Poland Considers New Law Banning All Abortions and Protecting Unborn Children

International   |   Micaiah Bilger   |   May 5, 2017   |   5:01PM   |   Warsaw, Poland

Polish lawmakers are considering legislation again this year to protect unborn babies’ right to life and ban all abortions.

A strong Catholic country, Poland has been debating a complete abortion ban for months. Last fall, massive abortion protests prompted lawmakers to back away from legislation to support unborn babies’ right to life.

However, Euro News reports they are considering the pro-life legislation again this spring.

Poland currently prohibits most abortions. Abortion is legal in cases of rape and incest, the life or health of the mother or severe fetal deformities – though “severe” is widely defined and unborn babies with disabilities like Down syndrome legally can be aborted under the current law. The Polish Ministry of Health reported 1,040 abortions in 2015.

The report does not give many details about the proposed legislation, other than it would prohibit abortions in cases where unborn babies are diagnosed with some sort of disease, disability or fatal anomaly.

Abortion activists are using children with disabilities to attack the proposal and push their radical, pro-abortion agenda.

They point out that families caring for children with disabilities are struggling and need better support, but then they use the need to claim that aborting these children before they are born is a good solution.

In a heavily biased article, Euro News reported 95 percent of the abortions in 2015 in Poland were the “consequences” of fetal anomalies or a life-threatening condition.

Anna Brengos, a public relations specialist at the Children Help Civic Foundation, told the news outlet: “Bearing in mind that the Polish welfare system is currently failing to provide for every patient, not to mention children with severe disabilities, the annual birth of a further 1,000 babies suffering from terminal illness would simply mean that it will not be the government who will carry the burden of the responsibility and provide for the child, but the families and charities”

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Katarzyna Łabędź, spokesperson for the Federation of Women and Family Planning, added: “The dramatic number of women who either decided to give birth to a baby suffering from severe illness or were denied legal abortion, shows that they are facing unimaginable challenges every day.”

She continued by accusing pro-life lawmakers of being pro-birth rather than pro-life.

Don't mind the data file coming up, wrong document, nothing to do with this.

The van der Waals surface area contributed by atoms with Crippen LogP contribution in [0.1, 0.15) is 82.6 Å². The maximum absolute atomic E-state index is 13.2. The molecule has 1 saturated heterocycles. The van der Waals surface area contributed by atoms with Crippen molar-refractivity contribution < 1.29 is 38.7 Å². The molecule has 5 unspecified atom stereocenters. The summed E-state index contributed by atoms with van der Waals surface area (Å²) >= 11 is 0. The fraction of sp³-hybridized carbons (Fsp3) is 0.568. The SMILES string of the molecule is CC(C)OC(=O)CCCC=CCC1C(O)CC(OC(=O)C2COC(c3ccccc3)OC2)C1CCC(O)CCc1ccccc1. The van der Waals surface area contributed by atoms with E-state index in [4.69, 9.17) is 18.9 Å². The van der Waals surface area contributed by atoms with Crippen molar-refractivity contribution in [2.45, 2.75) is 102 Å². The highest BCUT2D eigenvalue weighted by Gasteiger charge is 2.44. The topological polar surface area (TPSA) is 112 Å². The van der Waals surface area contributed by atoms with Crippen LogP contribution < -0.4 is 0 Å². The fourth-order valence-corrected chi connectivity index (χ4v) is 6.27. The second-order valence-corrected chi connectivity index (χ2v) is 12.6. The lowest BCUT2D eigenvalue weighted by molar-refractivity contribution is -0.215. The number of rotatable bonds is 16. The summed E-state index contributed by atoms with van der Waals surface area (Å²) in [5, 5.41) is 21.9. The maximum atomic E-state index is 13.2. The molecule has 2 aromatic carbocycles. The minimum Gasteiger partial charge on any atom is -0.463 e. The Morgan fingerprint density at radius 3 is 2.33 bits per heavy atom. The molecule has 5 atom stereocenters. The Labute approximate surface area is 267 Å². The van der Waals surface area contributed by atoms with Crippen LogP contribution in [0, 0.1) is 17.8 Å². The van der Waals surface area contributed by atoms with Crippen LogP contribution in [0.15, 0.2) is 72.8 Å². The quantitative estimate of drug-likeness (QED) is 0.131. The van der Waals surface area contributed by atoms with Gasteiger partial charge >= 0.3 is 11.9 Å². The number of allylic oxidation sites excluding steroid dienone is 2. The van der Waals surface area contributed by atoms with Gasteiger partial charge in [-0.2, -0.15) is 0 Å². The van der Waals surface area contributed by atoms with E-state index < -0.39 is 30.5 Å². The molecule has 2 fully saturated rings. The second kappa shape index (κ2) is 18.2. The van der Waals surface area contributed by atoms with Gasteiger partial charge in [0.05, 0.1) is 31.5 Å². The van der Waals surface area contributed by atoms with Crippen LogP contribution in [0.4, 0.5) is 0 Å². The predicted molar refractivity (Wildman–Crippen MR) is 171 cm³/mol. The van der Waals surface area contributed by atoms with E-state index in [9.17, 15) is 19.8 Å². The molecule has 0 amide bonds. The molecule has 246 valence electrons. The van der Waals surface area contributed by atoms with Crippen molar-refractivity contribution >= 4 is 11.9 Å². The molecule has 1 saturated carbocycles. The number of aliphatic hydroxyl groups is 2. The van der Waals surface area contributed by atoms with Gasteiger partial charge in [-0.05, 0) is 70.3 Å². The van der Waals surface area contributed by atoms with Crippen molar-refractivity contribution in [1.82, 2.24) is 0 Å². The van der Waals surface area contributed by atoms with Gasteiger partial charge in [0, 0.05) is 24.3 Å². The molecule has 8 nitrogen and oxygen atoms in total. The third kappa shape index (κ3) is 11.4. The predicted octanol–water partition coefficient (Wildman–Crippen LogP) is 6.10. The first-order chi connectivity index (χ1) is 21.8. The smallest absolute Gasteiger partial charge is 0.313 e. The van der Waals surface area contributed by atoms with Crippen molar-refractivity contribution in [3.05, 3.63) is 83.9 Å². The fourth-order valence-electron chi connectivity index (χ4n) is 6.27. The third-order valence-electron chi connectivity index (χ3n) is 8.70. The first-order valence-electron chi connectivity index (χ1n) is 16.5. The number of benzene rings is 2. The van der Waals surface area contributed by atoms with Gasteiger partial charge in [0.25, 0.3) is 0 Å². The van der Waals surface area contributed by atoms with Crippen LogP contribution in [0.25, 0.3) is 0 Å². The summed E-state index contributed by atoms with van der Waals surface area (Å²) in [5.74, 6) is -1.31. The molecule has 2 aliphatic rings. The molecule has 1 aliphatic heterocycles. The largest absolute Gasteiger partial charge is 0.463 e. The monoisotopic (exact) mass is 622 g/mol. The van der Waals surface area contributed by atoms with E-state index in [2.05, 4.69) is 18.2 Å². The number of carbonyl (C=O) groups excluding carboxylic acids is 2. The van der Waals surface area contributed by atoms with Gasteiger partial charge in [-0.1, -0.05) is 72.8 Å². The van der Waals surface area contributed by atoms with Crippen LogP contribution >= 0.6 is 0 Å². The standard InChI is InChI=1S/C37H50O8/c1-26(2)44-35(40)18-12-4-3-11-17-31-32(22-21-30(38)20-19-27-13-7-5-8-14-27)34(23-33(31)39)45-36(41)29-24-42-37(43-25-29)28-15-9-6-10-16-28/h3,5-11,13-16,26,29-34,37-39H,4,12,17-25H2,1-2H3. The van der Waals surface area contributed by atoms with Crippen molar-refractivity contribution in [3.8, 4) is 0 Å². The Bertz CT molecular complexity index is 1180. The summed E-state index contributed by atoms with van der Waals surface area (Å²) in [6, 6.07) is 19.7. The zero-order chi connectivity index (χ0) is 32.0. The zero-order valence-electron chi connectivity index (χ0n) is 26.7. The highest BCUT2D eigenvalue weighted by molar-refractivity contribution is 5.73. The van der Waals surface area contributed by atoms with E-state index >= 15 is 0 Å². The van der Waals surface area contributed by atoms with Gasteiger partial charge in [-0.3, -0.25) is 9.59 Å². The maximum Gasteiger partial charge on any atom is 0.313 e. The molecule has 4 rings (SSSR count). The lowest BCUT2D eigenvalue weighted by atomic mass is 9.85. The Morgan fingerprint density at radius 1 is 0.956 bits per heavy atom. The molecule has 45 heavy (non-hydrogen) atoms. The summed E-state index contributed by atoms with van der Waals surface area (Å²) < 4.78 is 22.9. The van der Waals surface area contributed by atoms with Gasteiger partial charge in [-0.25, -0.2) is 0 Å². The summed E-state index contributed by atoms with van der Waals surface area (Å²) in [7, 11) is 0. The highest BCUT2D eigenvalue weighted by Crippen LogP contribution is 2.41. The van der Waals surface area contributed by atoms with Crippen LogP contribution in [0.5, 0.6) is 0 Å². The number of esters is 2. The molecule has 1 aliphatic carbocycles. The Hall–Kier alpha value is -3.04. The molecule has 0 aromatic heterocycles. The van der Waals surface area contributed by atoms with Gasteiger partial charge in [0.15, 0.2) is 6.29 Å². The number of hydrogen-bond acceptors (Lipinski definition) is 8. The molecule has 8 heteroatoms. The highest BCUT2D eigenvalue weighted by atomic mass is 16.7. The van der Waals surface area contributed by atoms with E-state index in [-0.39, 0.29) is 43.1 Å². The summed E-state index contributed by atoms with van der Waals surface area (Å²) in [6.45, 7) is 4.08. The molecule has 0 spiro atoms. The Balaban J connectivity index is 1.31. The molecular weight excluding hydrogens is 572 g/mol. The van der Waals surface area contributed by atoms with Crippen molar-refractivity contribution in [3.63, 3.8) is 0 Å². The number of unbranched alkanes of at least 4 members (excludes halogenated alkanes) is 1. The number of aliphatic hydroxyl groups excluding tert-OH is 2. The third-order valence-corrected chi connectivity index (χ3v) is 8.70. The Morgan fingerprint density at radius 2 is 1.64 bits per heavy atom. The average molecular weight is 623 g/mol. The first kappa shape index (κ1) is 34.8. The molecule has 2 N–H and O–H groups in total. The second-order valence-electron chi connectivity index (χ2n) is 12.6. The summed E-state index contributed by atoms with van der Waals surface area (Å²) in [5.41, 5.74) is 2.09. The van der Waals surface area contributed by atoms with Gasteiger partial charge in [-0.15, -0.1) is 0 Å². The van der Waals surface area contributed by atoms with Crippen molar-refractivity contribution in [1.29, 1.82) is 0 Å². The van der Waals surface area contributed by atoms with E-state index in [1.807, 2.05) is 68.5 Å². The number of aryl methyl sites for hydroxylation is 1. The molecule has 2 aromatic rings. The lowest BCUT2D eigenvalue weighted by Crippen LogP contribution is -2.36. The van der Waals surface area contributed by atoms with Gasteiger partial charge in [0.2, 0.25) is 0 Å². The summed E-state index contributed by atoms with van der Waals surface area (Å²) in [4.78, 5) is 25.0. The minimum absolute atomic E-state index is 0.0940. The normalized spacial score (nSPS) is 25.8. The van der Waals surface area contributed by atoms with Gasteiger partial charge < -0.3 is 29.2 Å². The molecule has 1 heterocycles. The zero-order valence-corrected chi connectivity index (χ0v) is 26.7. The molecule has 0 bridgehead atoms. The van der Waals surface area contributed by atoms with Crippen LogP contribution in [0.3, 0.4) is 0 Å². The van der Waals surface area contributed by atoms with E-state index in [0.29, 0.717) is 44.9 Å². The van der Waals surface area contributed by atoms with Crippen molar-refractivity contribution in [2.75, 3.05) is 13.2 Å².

“However, once the baby with disability is born, the mother is left completely alone because she cannot count on governmental support,” Łabędź said. “Thus, banning access to legal abortion in cases where the child would be born with terminal illness would simply force all women to make this very heroic decision without having a chance to think through whether or not they’d be able to cope with its consequences.”

Krzysztof Michałkiewicz, of the Government Plenipotentiary for Disabled People at the Ministry of Family, Labour and Social Policy, said the government is increasing support for children with disabilities and their families through the “For Life” program. He said more could be done, but the program is a start.

“I agree that help should be provided for all the children in need and that the government should assist them with a more meaningful contribution, and we are trying to keep that in mind,” Michałkiewicz told the news outlet.

The new “For Life” program gives families €930 ($1,000) when they give birth to a child with disabilities to help with medical care and other expenses, according to the report.

But abortion activists argued that it is not enough. They said women will be burdened if Poland makes it illegal to abort babies with disabilities.

This smacks of deadly eugenic thinking. The argument basically is that it is ok to kill people who may be a burden to their families or society, that killing, not supporting, a human being who has more needs is the solution.

And unborn babies with disabilities increasingly are being targeted for abortions. In Iceland, one expert said no babies with Down syndrome have been born in the past five years because they all were aborted.

This discrimination has been reported in Poland, too. Legislation to prohibit all abortions began gaining attention a year ago after a horrific story came to light about a late-term baby who allegedly was born alive after a failed abortion attempt at a Warsaw hospital and screamed for an hour as it was left to die. Some news outlets reported that the baby may have been aborted because of a Down syndrome diagnosis.

Last year, the pro-life bill appeared to have strong support from the Polish people. Almost half a million citizens signed the citizen-led bill, and polling found that 58 percent of Poles support a ban on abortions, according to The Wall Street Journal.

However, Poland has been facing continued pressure from pro-abortion groups, the United Nations and others to expand its legalization of abortions.